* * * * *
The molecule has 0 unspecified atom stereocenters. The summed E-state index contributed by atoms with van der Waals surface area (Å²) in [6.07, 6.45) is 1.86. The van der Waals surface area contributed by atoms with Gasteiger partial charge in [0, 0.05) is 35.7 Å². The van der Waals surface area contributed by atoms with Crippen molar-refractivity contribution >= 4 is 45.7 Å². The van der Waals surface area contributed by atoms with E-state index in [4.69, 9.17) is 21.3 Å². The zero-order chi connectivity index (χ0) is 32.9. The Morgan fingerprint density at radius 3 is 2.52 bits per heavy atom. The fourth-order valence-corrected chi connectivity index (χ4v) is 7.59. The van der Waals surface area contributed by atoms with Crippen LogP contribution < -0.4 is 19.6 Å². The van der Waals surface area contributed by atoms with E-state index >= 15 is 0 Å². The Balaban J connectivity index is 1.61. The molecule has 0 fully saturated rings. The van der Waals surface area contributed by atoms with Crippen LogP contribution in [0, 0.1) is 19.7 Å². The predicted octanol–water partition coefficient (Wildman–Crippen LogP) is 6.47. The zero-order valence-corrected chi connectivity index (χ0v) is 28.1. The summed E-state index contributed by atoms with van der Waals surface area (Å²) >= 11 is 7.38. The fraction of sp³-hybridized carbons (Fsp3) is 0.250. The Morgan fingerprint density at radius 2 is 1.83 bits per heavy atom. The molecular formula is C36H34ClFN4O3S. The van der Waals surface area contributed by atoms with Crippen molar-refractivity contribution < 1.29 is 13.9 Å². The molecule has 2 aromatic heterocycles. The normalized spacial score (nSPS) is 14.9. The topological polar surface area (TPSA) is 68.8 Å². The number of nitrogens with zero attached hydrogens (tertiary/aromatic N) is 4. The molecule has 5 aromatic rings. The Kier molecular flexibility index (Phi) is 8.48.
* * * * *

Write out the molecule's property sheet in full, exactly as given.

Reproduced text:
The molecule has 0 unspecified atom stereocenters. The summed E-state index contributed by atoms with van der Waals surface area (Å²) in [6.07, 6.45) is 1.86. The van der Waals surface area contributed by atoms with Gasteiger partial charge in [0, 0.05) is 35.7 Å². The van der Waals surface area contributed by atoms with Crippen molar-refractivity contribution >= 4 is 45.7 Å². The van der Waals surface area contributed by atoms with E-state index in [4.69, 9.17) is 21.3 Å². The zero-order chi connectivity index (χ0) is 32.9. The Morgan fingerprint density at radius 3 is 2.52 bits per heavy atom. The fourth-order valence-corrected chi connectivity index (χ4v) is 7.59. The van der Waals surface area contributed by atoms with Crippen LogP contribution < -0.4 is 19.6 Å². The van der Waals surface area contributed by atoms with E-state index >= 15 is 0 Å². The Balaban J connectivity index is 1.61. The molecule has 0 fully saturated rings. The van der Waals surface area contributed by atoms with Crippen LogP contribution in [0, 0.1) is 19.7 Å². The predicted octanol–water partition coefficient (Wildman–Crippen LogP) is 6.47. The zero-order valence-corrected chi connectivity index (χ0v) is 28.1. The summed E-state index contributed by atoms with van der Waals surface area (Å²) >= 11 is 7.38. The fraction of sp³-hybridized carbons (Fsp3) is 0.250. The Morgan fingerprint density at radius 2 is 1.83 bits per heavy atom. The molecular formula is C36H34ClFN4O3S. The van der Waals surface area contributed by atoms with Crippen molar-refractivity contribution < 1.29 is 13.9 Å². The molecule has 2 aromatic heterocycles. The normalized spacial score (nSPS) is 14.9. The topological polar surface area (TPSA) is 68.8 Å². The number of nitrogens with zero attached hydrogens (tertiary/aromatic N) is 4. The molecule has 5 aromatic rings. The Kier molecular flexibility index (Phi) is 8.48.